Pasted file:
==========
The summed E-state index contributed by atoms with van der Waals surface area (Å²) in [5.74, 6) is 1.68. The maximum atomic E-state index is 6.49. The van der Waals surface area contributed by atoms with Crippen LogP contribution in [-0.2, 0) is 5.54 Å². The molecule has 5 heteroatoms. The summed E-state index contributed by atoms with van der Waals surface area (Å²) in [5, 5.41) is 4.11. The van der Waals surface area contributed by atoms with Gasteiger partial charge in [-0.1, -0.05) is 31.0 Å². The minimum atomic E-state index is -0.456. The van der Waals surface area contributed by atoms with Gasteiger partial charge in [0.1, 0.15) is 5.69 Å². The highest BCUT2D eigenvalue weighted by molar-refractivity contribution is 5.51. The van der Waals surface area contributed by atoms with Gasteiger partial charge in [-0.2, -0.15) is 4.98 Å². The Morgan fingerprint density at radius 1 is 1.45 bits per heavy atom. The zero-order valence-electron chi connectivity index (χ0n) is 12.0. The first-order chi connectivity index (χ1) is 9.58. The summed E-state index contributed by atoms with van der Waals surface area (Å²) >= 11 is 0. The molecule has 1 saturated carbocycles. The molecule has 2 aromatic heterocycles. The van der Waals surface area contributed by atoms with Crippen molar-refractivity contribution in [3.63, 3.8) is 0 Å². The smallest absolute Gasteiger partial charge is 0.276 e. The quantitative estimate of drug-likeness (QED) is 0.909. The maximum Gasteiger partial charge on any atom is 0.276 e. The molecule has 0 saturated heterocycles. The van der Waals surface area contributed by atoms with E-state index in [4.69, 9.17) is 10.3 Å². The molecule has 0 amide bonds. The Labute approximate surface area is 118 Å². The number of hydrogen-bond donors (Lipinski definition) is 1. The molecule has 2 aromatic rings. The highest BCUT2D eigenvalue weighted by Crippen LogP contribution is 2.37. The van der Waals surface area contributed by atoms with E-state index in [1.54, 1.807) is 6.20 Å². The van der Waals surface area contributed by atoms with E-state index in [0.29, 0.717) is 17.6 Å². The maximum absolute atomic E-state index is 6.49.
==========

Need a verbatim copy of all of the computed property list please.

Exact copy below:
The summed E-state index contributed by atoms with van der Waals surface area (Å²) in [5.74, 6) is 1.68. The maximum atomic E-state index is 6.49. The van der Waals surface area contributed by atoms with Crippen LogP contribution in [-0.2, 0) is 5.54 Å². The molecule has 5 heteroatoms. The summed E-state index contributed by atoms with van der Waals surface area (Å²) in [5, 5.41) is 4.11. The van der Waals surface area contributed by atoms with Gasteiger partial charge in [-0.1, -0.05) is 31.0 Å². The minimum atomic E-state index is -0.456. The van der Waals surface area contributed by atoms with Gasteiger partial charge in [0.1, 0.15) is 5.69 Å². The highest BCUT2D eigenvalue weighted by molar-refractivity contribution is 5.51. The van der Waals surface area contributed by atoms with Gasteiger partial charge in [-0.2, -0.15) is 4.98 Å². The Morgan fingerprint density at radius 1 is 1.45 bits per heavy atom. The zero-order valence-electron chi connectivity index (χ0n) is 12.0. The first-order chi connectivity index (χ1) is 9.58. The summed E-state index contributed by atoms with van der Waals surface area (Å²) >= 11 is 0. The molecule has 1 saturated carbocycles. The molecule has 2 aromatic heterocycles. The van der Waals surface area contributed by atoms with Crippen molar-refractivity contribution in [3.63, 3.8) is 0 Å². The smallest absolute Gasteiger partial charge is 0.276 e. The quantitative estimate of drug-likeness (QED) is 0.909. The maximum Gasteiger partial charge on any atom is 0.276 e. The molecule has 0 saturated heterocycles. The van der Waals surface area contributed by atoms with E-state index in [4.69, 9.17) is 10.3 Å². The molecule has 0 amide bonds. The Labute approximate surface area is 118 Å². The number of hydrogen-bond donors (Lipinski definition) is 1. The molecule has 2 aromatic rings. The highest BCUT2D eigenvalue weighted by Crippen LogP contribution is 2.37. The van der Waals surface area contributed by atoms with E-state index in [1.54, 1.807) is 6.20 Å². The van der Waals surface area contributed by atoms with E-state index in [0.29, 0.717) is 17.6 Å². The maximum absolute atomic E-state index is 6.49.